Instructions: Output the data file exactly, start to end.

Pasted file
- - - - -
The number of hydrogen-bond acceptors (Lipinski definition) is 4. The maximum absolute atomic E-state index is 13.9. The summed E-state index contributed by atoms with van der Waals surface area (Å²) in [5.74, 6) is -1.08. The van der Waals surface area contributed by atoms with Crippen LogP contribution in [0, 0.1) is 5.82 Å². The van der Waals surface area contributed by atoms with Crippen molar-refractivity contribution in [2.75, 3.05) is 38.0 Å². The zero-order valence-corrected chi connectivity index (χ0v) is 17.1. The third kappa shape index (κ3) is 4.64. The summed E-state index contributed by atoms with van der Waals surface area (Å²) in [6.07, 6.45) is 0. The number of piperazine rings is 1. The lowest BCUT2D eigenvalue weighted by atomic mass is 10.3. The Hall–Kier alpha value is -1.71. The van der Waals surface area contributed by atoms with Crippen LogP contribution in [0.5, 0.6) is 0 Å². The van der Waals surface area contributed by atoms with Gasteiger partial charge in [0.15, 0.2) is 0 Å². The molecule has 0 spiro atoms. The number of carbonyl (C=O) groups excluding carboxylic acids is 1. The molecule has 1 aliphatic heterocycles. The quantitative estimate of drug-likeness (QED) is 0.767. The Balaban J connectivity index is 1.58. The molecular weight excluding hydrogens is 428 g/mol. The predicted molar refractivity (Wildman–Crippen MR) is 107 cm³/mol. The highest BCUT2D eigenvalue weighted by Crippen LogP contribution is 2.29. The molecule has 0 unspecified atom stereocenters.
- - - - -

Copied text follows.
The number of hydrogen-bond acceptors (Lipinski definition) is 4. The maximum absolute atomic E-state index is 13.9. The summed E-state index contributed by atoms with van der Waals surface area (Å²) in [5.74, 6) is -1.08. The van der Waals surface area contributed by atoms with Crippen LogP contribution in [0, 0.1) is 5.82 Å². The van der Waals surface area contributed by atoms with Crippen molar-refractivity contribution in [2.75, 3.05) is 38.0 Å². The zero-order valence-corrected chi connectivity index (χ0v) is 17.1. The third kappa shape index (κ3) is 4.64. The summed E-state index contributed by atoms with van der Waals surface area (Å²) in [6.07, 6.45) is 0. The number of piperazine rings is 1. The lowest BCUT2D eigenvalue weighted by atomic mass is 10.3. The Hall–Kier alpha value is -1.71. The van der Waals surface area contributed by atoms with Crippen LogP contribution in [0.5, 0.6) is 0 Å². The van der Waals surface area contributed by atoms with Gasteiger partial charge in [0.15, 0.2) is 0 Å². The molecule has 0 spiro atoms. The number of carbonyl (C=O) groups excluding carboxylic acids is 1. The molecule has 1 aliphatic heterocycles. The quantitative estimate of drug-likeness (QED) is 0.767. The Balaban J connectivity index is 1.58. The molecular weight excluding hydrogens is 428 g/mol. The predicted molar refractivity (Wildman–Crippen MR) is 107 cm³/mol. The highest BCUT2D eigenvalue weighted by Crippen LogP contribution is 2.29. The molecule has 0 unspecified atom stereocenters.